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August 7, 2011 'OH MY GOSH! I'M THE DOCTOR'
First-year residents plunge into new roles
By Joey Holleman, THE STATE Newspaper - firstname.lastname@example.org
August 7, 2011
'OH MY GOSH! I'M THE DOCTOR'
In every profession, the first few days on the job can be a confusing blur - learning co-workers' names, wandering new hallways, navigating unfamiliar computer systems.
Toss in working long hours and, oh by the way, making decisions about treating someone else's sick child, and you get a notion of the pressures felt by the first-year pediatric residents at Palmetto Health Children's Hospital. Even though they've had a taste of the routine during medical school, the first few shifts on the job with the title "Dr." in front of their names can be eye-opening for the residents.
"It's like jumping into a cold pool, you just have to do it," said new resident Dr. John Daniel, 26. "But there are plenty of (experienced) people around to help you build your confidence.
"The first time your beeper goes off you think, 'Oh my gosh! I'm the doctor, and I have to answer this.' It's excitement and anticipation."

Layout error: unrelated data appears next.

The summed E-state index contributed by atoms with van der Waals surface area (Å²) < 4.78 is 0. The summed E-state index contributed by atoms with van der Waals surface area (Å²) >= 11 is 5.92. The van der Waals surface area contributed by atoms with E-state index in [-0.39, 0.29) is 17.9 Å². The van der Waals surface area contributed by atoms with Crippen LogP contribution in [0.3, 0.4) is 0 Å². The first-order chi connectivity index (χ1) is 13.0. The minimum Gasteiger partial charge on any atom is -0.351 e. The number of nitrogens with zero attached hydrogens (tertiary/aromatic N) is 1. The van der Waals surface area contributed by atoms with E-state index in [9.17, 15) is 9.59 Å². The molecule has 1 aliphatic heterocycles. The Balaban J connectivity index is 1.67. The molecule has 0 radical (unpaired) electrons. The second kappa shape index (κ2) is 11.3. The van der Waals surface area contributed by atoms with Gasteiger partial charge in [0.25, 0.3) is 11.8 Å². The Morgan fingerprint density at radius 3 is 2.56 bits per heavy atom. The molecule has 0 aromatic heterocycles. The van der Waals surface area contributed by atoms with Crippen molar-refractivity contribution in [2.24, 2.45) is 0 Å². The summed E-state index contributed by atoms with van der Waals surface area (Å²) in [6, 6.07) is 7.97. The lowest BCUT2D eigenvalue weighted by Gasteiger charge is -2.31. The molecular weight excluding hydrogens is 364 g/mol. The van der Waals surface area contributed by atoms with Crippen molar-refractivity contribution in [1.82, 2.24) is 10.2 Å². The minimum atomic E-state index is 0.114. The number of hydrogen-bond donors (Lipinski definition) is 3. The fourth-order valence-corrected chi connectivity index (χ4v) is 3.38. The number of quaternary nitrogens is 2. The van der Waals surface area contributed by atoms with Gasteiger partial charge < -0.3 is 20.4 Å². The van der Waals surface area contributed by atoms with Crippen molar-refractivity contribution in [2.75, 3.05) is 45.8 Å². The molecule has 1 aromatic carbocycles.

Daniel is one of 12 pediatric residents at Palmetto Health Children's Hospital selected from a group of 142 recent medical school graduates. Palmetto Health has developed a reputation as a first-rate training ground for pediatrics, with 96 percent of the past three classes passing the national accreditation test at the end of their three years of hospital training. The national average is about 80 percent.
"We choose the right people," said Dr. Caughman Taylor, senior medical director of Palmetto Health Children's Hospital and chairman of the USC School of Medicine's Department of Pediatrics. "I can teach anybody medicine. What I can't teach them is what their mommas taught them."
Traits such as working hard, treating other people with respect and having a good attitude are as important as intelligence, he said. Palmetto Health has a good track record in recruiting residents with those qualities. Taylor said a recruit explained the appeal of Palmetto Health compared to other residency programs the recruit had visited: "Your residents are the ones who smile."
Learning curve goes straight up
The new class of residents arrives each year at the start of July. The newbies lean on second- or third-year residents and the more experienced attending physicians for advice and second opinions, but they are expected to make the initial diagnoses for patients they see.
"The responsibility with writing your first order is both incredibly rewarding and stressful," said first-year resident Dr. Carrie Torr, 27. "You read over it three or four times and then have somebody else check it, too."
During a recent session of teaching rounds, about a dozen people - medical school students, pharmacy school students and hospital residents - filtered into a room around 9:30 a.m. Many brought food and drinks, since this was one of the few times in a long work day they could sit down and eat.